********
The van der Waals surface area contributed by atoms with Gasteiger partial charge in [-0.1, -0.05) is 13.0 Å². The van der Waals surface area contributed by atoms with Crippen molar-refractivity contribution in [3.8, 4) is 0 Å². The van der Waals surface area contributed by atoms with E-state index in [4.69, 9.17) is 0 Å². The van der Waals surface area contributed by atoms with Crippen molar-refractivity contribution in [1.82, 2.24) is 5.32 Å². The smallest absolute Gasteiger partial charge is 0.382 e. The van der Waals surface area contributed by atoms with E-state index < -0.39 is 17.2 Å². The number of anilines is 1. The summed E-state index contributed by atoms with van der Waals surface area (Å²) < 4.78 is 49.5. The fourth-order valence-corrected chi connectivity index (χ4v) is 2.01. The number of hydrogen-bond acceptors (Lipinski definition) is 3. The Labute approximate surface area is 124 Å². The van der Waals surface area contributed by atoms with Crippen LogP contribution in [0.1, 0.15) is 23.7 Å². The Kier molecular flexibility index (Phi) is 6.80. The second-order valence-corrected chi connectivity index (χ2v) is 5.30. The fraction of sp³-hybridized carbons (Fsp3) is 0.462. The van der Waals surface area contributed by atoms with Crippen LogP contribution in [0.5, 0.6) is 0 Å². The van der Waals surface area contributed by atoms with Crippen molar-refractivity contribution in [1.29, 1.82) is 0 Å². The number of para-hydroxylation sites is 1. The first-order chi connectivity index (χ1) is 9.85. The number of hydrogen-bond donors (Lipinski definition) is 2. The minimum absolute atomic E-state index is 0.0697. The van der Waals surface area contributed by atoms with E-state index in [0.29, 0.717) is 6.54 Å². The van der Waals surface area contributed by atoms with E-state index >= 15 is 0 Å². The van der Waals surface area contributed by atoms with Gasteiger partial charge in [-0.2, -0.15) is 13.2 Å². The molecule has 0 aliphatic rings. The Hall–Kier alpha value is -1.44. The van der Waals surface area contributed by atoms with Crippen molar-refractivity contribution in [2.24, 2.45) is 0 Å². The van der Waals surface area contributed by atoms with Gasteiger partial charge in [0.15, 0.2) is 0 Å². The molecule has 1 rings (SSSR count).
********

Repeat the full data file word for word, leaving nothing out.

The van der Waals surface area contributed by atoms with Gasteiger partial charge in [-0.1, -0.05) is 13.0 Å². The van der Waals surface area contributed by atoms with Crippen molar-refractivity contribution in [3.8, 4) is 0 Å². The van der Waals surface area contributed by atoms with E-state index in [4.69, 9.17) is 0 Å². The van der Waals surface area contributed by atoms with Crippen molar-refractivity contribution in [1.82, 2.24) is 5.32 Å². The smallest absolute Gasteiger partial charge is 0.382 e. The van der Waals surface area contributed by atoms with E-state index < -0.39 is 17.2 Å². The number of anilines is 1. The summed E-state index contributed by atoms with van der Waals surface area (Å²) < 4.78 is 49.5. The fourth-order valence-corrected chi connectivity index (χ4v) is 2.01. The number of hydrogen-bond acceptors (Lipinski definition) is 3. The Labute approximate surface area is 124 Å². The van der Waals surface area contributed by atoms with Crippen LogP contribution in [0.1, 0.15) is 23.7 Å². The Kier molecular flexibility index (Phi) is 6.80. The second-order valence-corrected chi connectivity index (χ2v) is 5.30. The fraction of sp³-hybridized carbons (Fsp3) is 0.462. The van der Waals surface area contributed by atoms with Crippen LogP contribution in [0.5, 0.6) is 0 Å². The van der Waals surface area contributed by atoms with Crippen molar-refractivity contribution in [1.29, 1.82) is 0 Å². The number of para-hydroxylation sites is 1. The first-order chi connectivity index (χ1) is 9.85. The number of hydrogen-bond donors (Lipinski definition) is 2. The minimum absolute atomic E-state index is 0.0697. The van der Waals surface area contributed by atoms with E-state index in [0.29, 0.717) is 6.54 Å². The van der Waals surface area contributed by atoms with E-state index >= 15 is 0 Å². The van der Waals surface area contributed by atoms with Gasteiger partial charge in [-0.2, -0.15) is 13.2 Å². The molecule has 0 aliphatic rings. The Hall–Kier alpha value is -1.44. The van der Waals surface area contributed by atoms with Crippen molar-refractivity contribution in [2.24, 2.45) is 0 Å². The van der Waals surface area contributed by atoms with Gasteiger partial charge in [0.15, 0.2) is 0 Å². The molecule has 1 rings (SSSR count).